Analysis: Coco is a monster and no one can convince me otherwise! I see echoes of our last two Triple Tiara winners, Elysium and Heretic Queen, in her, as she's a straight forward speed horse that can get away clean and put on the speed to keep herself in front. She's had a bit more trouble in the Derby preps with so many other front runners in the mix, but she's won two Derby preps, including the final one, and has a second and a third that proves she's no fluke against males. My only concern is her aversion to passing horses in the lane - she's shown she can win on the lead but not so much when she has to come off the pace and can't get her way. Still, for me, she's the morning line favorite to take the Roses with a filly two years in a row.
Owned by Jewellz
Owner Background: Riot just may be one of the worst racehorses I've ever owned. I guess we'll find out really soon if that's the case. He's just... I don't even know. He's a very good-looking colt and he's got a super personality. He's easy to get along with and he'll probably make an awesome OTTB, but if I were betting on the Derby, I wouldn't put down much on him even showing, based on his past performance. However, maybe I'm wrong. Both his parents have been known to pull some upsets or near upsets and his sire's side performs well in the Derby. His sire, Chaos, nearly cost Skeptic the Derby in 2016 and his half-sister by Chaos, Illicit, won the Derby last year - the only filly to accomplish that feat so far. Anything can happen, so I'm giving Riot his shot and that's all I can do. He's as prepared as he'll ever be.
Analysis: Riot's family has a deep connection to the Derby. His aunt took the Roses last year while Derby-placed sire Chaos is by Secretariat, the 2011 Horse of the Year who has sired two Derby winners and is the broodmare sire of at least one more and several Kentucky Oaks winners. However, like Yokai, he's one of those horses who's shown the high-knee action of a colt that loves the grass, and his record shows it - all of his wins have come on turf and he astoundingly ran 2nd in the BC Mile on grass. With his high-action way of moving, the extra furlong may help him, but his uninspiring record on dirt and only one Derby prep appearance works against him. But, like his trainer said, his mother Voodoo pulled two huge upsets in a row in Dubai, so anything can happen on Derby day.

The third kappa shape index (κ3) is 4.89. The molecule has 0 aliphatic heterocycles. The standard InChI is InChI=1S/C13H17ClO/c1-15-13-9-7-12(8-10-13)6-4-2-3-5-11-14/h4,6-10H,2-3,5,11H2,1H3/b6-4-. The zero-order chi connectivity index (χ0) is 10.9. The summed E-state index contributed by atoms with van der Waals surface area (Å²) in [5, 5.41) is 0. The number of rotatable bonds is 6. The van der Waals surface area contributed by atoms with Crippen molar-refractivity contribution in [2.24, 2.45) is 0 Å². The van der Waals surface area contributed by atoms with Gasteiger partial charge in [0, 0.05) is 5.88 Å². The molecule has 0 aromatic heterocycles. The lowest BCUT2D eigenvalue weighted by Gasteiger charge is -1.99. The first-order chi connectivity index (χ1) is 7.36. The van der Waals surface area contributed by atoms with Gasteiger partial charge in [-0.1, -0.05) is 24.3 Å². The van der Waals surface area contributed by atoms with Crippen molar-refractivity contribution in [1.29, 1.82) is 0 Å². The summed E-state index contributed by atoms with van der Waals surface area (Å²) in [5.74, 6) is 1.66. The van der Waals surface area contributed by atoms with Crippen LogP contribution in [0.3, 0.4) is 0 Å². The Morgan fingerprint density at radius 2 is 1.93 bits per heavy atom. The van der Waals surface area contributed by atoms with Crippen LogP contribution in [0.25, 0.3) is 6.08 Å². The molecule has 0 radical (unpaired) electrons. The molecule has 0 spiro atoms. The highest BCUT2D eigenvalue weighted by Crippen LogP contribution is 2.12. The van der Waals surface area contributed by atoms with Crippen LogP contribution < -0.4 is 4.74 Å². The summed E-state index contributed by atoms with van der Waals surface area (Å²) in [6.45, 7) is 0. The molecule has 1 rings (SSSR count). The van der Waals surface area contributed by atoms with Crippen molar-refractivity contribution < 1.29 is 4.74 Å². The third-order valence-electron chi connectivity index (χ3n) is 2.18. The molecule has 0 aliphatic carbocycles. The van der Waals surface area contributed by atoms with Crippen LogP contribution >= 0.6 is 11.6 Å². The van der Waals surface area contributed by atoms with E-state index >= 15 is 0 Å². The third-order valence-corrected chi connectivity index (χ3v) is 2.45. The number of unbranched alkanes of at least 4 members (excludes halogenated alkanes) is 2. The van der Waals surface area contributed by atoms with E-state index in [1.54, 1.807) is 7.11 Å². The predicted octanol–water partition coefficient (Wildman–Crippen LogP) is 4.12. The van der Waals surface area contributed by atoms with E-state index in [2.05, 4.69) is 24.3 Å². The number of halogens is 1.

Owner Background: Thistle *sigh* she's a feisty one. There's just something in her eyes - a little bit wild. She can be such a sweetheart if she's getting her way, but things can go south quick if she isn't. She can run amazingly fast if she wants to. That's the key, she has to want to. And I haven't really been able to convince her that she should listen to the jockey and not run willy nilly all over the place during the race and tire herself out early. She was definitely a bit better-behaved last year. But, as she's gotten a bit older, and bigger, even though she's one of the smaller fillies in the racing stable right now, she's turned into just a bit of a bully and it's hard finding a jockey that will put up with it, especially given her not-so-great performance so far this year. However, her win in the Fred Darling Stakes was a nice pick-me-up and shows that maybe she just likes turf more. I guess we'll see, she's pointed towards several big races this year, both turf and dirt, so we'll see what she's made of.
Analysis: Thistle is another filly that has a deep family and is one of only two competing in this year's Derby. While her performance has been spotty on the main track, she took the Fred Darling Stakes earlier in the season on grass and has scored a number of stakes victories on dirt to help bolster her dirt form. She appeared late on the trail this year, checking in 7th three times and 6th in her most recent prep start, but has done well in allowance company outside of the prep brawl on both turf and dirt. With so much speed in the race, she may wind up in the perfect position to be a live longshot on Saturday with her sharp gate getaways and stalking tendencies.
Turn & Burn
Owned by Ryder ☆
Write Up: Flashy doesn't begin to describe this late-running colt - heads turn as he makes his way to the track, thanks to his overo mother from Hard Tack. Checkers is a jointly bred colt from Turn & Burn and Hard Tack; his sire, Keen Ice, scored in the 2017 Preakness Stakes, while his dam, Akiba's Idol, was a dud on the track but has since scored at the highest level of Dressage and in several other disciplines. Checkers has inherited his sire's penchant for closing, trailing the field then driving to the wire in the final quarter mile, but he hasn't quite put it all together yet. Despite his quirks, he is still an even-tempered and easy to work with colt, and has already proven himself as adept an OTTB as his dam, scoring easy ribbons in the show jumping ciruit.